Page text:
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04 October 2010, 09:44

Kernel Log: Coming in 2.6.36 (Part 3) - Architecture & Infrastructure

by Thorsten Leemhuis

AppArmor, entry points for on-access virus scanners, a rewritten Out-of-Memory (OOM) killer, as well as basic support of Xen-Dom0 code, are among the most important advancements of version 2.6.36 of the Linux kernel. Due to various restructuring measures, this version will be slightly smaller than the previous version despite several hundred thousand new lines of code.

In the early hours of Wednesday, Linus Torvalds issued the sixth pre-release version of Linux 2.6.36. Torvalds indicated that he plans to release the final new version 2.6.36 soon, but that there may still be another release candidate before that.

The Kernel Log takes the release of RC6 as an opportunity to continue its "Coming in 2.6.36" mini series and describe the advancements in the infrastructure area, for instance in terms of the build system, memory management and the support of various CPU and system architectures. Part 1 of the series described the changes in the graphics hardware area; Part 2 discussed file systems as well as the infrastructure and drivers for storage and network hardware; Part 4 discussing the changes in terms of ACPI, PCI, power management and drivers for such technologies as USB, FireWire, V4L / DVB etc will conclude our mini series.


Having for several years tried to integrate the kernel code of their security extension, the developers of AppArmor, which was made available to the open source community by Novell in 2006, have finally managed to incorporate their extension into kernel version 2.6.36 (for instance 1, 2, 3, documentation). Similar to SELinux, AppArmor can restrict applications to a set variety of actions; as a result, attackers who obtain system access, for instance, through a security hole in the server software, can only do limited damage. AppArmor is said to be easier than SELinux in terms of administration. SELinux is Red Hat's preferred choice and is used, for instance, in Red Hat Enterprise Linux (RHEL) and in Fedora. Novell had long focused on AppArmor but gave up its own AppArmor development unit in 2007 and started using SELinux in 2008. This considerably slowed down the development of AppArmor until John Johansen created new momentum in early 2010 and eventually pressed ahead with getting the extension integrated into the official kernel. Johansen used to work for Novell and is currently responsible for the integration of AppArmor into Ubuntu at Canonical.

Numerous attempts over several years were also made by the TALPA-based Fanotify before Torvalds integrated it in the forthcoming version (for instance 1, 2, 3). It is based on Fsnotify, which was integrated and adapted in 2.6.31, and offers entry points which allow, for example, the integration of virus scanners that check accessed files for malicious software before delivering their content ("on-access scan"). Various functional details about Fanotify as well as the problems with previous versions of Fanotify can be found in several articles on (for instance 1, 2, 3).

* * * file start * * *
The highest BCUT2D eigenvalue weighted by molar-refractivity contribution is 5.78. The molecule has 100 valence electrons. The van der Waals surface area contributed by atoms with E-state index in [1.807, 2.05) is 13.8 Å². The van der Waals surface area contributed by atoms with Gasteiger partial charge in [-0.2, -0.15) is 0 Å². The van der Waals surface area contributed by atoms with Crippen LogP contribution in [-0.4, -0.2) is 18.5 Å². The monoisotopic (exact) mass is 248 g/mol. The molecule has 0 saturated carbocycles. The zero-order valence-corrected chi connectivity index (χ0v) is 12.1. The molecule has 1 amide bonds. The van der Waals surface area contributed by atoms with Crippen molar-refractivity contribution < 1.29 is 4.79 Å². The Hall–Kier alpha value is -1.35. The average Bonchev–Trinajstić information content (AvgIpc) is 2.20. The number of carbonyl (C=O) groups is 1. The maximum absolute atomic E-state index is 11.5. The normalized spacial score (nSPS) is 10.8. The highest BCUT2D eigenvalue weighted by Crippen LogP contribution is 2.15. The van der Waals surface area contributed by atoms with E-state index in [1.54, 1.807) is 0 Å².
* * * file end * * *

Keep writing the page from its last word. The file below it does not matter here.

Update - Just days before completion of Linux 2.6.36, the developers deactivated the fanotify user-space interface after a few issues that may have, to some extent, affected the ABI in future were discovered (1, 2, 3). This means that, for now, fanotify is not usable. The developers are correcting the errors behind these issues and re-activate the user-space interfaces for Linux 2.6.37; it is unclear if the patches will be applied to the stable 2.6.36 kernel series.

Memory and thread management

The kernel developers have considerably changed and largely rewritten the Out-of-Memory (OOM) killer that shuts down processes during memory shortages so a system can continue to function (1, 2, 3). Due to these changes, fine-tuning OOM via /proc/<pid>/oom_adj is now marked as "deprecated" and set to be removed in August 2012. Further background information about the OOM changes can be found in the article "Another OOM killer rewrite" on

The kernel hackers have also integrated "Concurrency Managed Workqueues" to optimise the handling of kernel threads (for instance 1, documentation). This technology is designed to make the kernel more efficient in terms of resources, enhance scaling and reduce the number of kernel threads on many systems – the latter will be noted by users as it also reduces the list of kernel threads returned by "ps -A". The developer describes further advantages and his reasons for making the changes in a detailed companion email sent with his patches and in the information given in the Git-Pull request; last autumn, published an article about Concurrency Managed Workqueues.

Next: Architecture code

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